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Quote:
Originally Posted by satph View Post
I live fairly near the OP. My water's chemistry is quite variable. Do you get your water from SNEW? Did you have it tested yourself? You can probably get a more complete report from your municipality, which would be good to compare to your test results. I had two tests on my water and they're not even close. I think the only way to be sure of what's in your water on any given day is to start from RO or DI water and add minerals from there.
Hay Satph - Yes, we are in the 2nd district and get our water from SNEW, and yes, I sent a sample to Ward to test it for me over the summer (water report att'd - hope this helps). Caveat - I use an Everpure 300 water filter to improve the taste of my drinking water, and I use that water for brewing. I believe this is mostly the difference between the muni water report and Ward's.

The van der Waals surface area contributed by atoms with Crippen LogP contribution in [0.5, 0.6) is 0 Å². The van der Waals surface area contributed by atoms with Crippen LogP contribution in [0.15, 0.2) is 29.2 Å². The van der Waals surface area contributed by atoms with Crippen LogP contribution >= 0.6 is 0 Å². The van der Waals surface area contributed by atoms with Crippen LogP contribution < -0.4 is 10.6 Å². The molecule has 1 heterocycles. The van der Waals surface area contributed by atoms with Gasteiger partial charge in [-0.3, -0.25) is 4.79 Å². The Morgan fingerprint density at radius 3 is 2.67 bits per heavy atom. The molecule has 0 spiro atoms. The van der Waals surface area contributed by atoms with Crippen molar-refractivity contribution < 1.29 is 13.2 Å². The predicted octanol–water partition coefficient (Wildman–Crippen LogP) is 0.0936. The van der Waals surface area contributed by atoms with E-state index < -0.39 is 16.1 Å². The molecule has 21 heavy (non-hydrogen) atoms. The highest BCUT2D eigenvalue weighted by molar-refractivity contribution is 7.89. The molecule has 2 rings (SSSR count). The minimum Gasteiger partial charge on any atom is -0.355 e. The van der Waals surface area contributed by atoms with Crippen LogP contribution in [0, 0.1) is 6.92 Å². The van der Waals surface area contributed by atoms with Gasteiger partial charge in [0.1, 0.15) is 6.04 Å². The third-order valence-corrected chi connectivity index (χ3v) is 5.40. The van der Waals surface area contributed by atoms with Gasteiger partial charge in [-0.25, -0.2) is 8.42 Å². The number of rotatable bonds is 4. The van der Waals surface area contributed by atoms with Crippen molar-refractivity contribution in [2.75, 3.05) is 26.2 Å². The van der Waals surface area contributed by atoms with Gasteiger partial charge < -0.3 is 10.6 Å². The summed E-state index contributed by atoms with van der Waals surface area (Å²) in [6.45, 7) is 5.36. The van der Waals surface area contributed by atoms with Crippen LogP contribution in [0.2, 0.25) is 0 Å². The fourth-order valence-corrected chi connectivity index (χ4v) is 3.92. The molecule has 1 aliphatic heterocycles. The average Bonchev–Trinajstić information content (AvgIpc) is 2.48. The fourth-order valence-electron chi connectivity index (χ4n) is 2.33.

As for what I said above about a city water source quality varying during the year, and given ours is largely from reservoirs, have you seen this timely little item on the home page of the SNEW web site? Just noticed it now:
"Water Quality Issue – Issued October 15, 2013

We have observed a yellowish tint in the water for the past several days. This is due to a higher than usual level of manganese in the treated water. Several adjustments have been made but the issue has persisted. Manganese is a secondary standard that is an aesthetics issue - versus primary standards which are health related.

The reservoir experiences a turnover every year as the temperature cools and the bottom water surfaces to the top and changes the incoming water quality. This increases the incoming manganese levels and this turnover is currently happening. We have made operational adjustments to try to correct the issue and are still working towards correcting the problem. We will continue monitoring our system and making operational adjustments as necessary until the water quality returns to normal.

To the extent possible, try to refrain from washing fine, expensive whites until the water returns to normal."